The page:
SRINAGAR, India, June 1 (Thomson Reuters Foundation) - As soon as his son graduated from college, Ghulam Mohi-u-Din Dar asked him to take care of the family flower business in Kral Sangri, near Srinagar, the largest city in Indian-administered Kashmir.
“I knew it would be a waste of time for him to search for a job in the government or private sector,” Dar said, referring to the dearth of local employment opportunities.
Years of running his small business had given Dar, who left school after 10th grade around age 16, a sense of how his son’s higher education level could help him make a success of things.
Since Fayaz Ahmad started managing the business five years ago, it has flourished, said Dar.
“He most often searches for scientific ways of flower cultivation and marketing trends on his laptop or phone. This has helped us make the most from flower cultivation,” Dar said.
As the Himalayan region struggles with unemployment and the loss of large swathes of its agricultural land to construction, local farmers are being won over to floriculture.
Most Kashmiris have traditionally earned their living from farming, but rising numbers are selling their land, complaining they earn too little from growing traditional crops such as rice and maize, due to small plot sizes and low yields.
From 2006 to 2016, Kashmir lost 53,000 hectares (130,966 acres) of paddy land, according to its agricultural ministry.
A government survey in January put the region’s unemployment rate at 25 percent, almost double the national level.
While directing labourers in one of his polyhouses, Ahmad said he was enjoying life as an entrepreneur.
He employs nine people on the flower farm, and pays a total of about 400,000 rupees ($6,200) annually in salaries.
Previously, the family grew flowers on a tiny patch of land, but that has now expanded to a quarter of an acre.
Rubeena Begam, a flower grower in central Kashmir’s Budgam district who once dreamed of a government job, now has more than 60 people working for her.
She has 15 polyhouses where she cultivates flowers like lilium, gladiolus, gerberas and carnations, and has recently leased 50 acres to plant Bulgarian roses and lavender.
Cut flowers from her farm are picked up by distributors who take them to major urban centres like New Delhi, Mumbai and Hyderabad, where flowers for religious festivals, marriage ceremonies and temple offerings are in high demand.
Weddings in Kashmir and demand from hundreds of hotels across the region provide a local market for flower growers.
With the start of the marriage season in early May, Fayaz Mir, a flower grower in Harwan, 15 km northeast of Srinagar, was a busy man. “I have got orders for flower decorations for three weddings,” he said, before Ramadan began late in the month.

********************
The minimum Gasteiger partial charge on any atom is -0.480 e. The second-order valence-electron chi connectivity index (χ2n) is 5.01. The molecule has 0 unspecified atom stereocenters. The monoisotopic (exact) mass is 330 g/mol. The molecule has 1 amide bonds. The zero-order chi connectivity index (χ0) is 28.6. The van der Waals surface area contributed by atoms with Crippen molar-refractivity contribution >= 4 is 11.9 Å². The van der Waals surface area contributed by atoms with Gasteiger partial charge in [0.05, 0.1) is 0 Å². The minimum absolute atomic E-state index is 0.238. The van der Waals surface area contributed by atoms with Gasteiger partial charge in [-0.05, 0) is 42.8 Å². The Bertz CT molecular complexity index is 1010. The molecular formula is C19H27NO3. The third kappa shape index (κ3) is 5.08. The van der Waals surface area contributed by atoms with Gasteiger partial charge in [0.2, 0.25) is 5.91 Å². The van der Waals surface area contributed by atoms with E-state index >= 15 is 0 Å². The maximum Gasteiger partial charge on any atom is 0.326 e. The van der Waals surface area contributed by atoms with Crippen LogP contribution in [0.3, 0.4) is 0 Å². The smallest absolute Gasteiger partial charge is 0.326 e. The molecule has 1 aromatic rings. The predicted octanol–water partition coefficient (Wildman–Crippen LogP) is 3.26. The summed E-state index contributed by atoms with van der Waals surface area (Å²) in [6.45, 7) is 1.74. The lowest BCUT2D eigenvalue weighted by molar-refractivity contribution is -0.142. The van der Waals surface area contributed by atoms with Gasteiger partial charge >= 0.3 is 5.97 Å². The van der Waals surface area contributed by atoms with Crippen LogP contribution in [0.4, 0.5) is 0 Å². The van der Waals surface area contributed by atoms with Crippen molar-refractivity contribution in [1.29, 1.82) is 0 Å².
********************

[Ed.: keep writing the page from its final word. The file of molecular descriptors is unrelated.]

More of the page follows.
“Today, if I have a good house in Srinagar, a house in Jammu and a flat in New Delhi, it is all because of my flower business,” he told the Thomson Reuters Foundation in a quieter moment.
Ali Mohammad, a farmer in Khanda-Budgam, said he had been able to educate his four sons thanks to the money he earned from growing flowers.
According to Kashmir’s floriculture director, Mohammad Hussain, around 2,000 farmers are cultivating flowers in the region, many as successfully as Mir and Mohammad.
An average farmer can earn an additional annual income of $3,000 growing flowers alongside other activities such as rice and apple production, said Hussain.
His department is now setting up flower cultivation clusters in various parts of Kashmir to offer support, including expert guidance, cold storage and marketing advice.
Officials said growers are reporting interest from buyers in other Asian countries such as Singapore, Malaysia and Japan.
Imtiyaz Nazki, a researcher at the Sher-e-Kashmir University of Agricultural Sciences and Technology, said flower cultivation offers 15 times more profit than traditional farming, and requires far less land.
Nazki said Kashmir’s flower market is expected to touch 100 crore rupees (about $15 million) in the next three years.
“More than cut flowers, our main strength is bulbs or seeds,” he said. “We have both dry and rainy seasons here - which is much better than in countries like the Netherlands where flower cultivation is done on a massive scale.”
But Kashmir farmers need large subsidies to cultivate flower bulbs, as they must spend a lot upfront on equipment and importing bulbs.
Ever since Kashmir’s Tourism Department set up the 33-hectare Indira Gandhi Memorial Tulip Garden in Srinagar near the Dal Lake in the Zabarwan foothills in 2008, Kashmir has been able to attract tourists earlier in the year.
The garden was created with the help of Dutch agricultural experts who, after visiting the region, said its climate was suitable for growing the spring flowers.
Nazir Ahmad Reshi, who is in charge of the garden, said more than 2 million tulips of different varieties and colours draw hundreds of thousands of tourists to Kashmir from as early as the end of March, compared with the traditional start to the season in mid-May.
“It has also helped attract farmers to flower cultivation,” he said. ($1 = 64.5100 Indian rupees) (Reporting by Athar Parvaiz; editing by Megan Rowling. Please credit the Thomson Reuters Foundation, the charitable arm of Thomson Reuters, that covers humanitarian news, climate change, resilience, women's rights, trafficking and property rights. Visit news.trust.org/)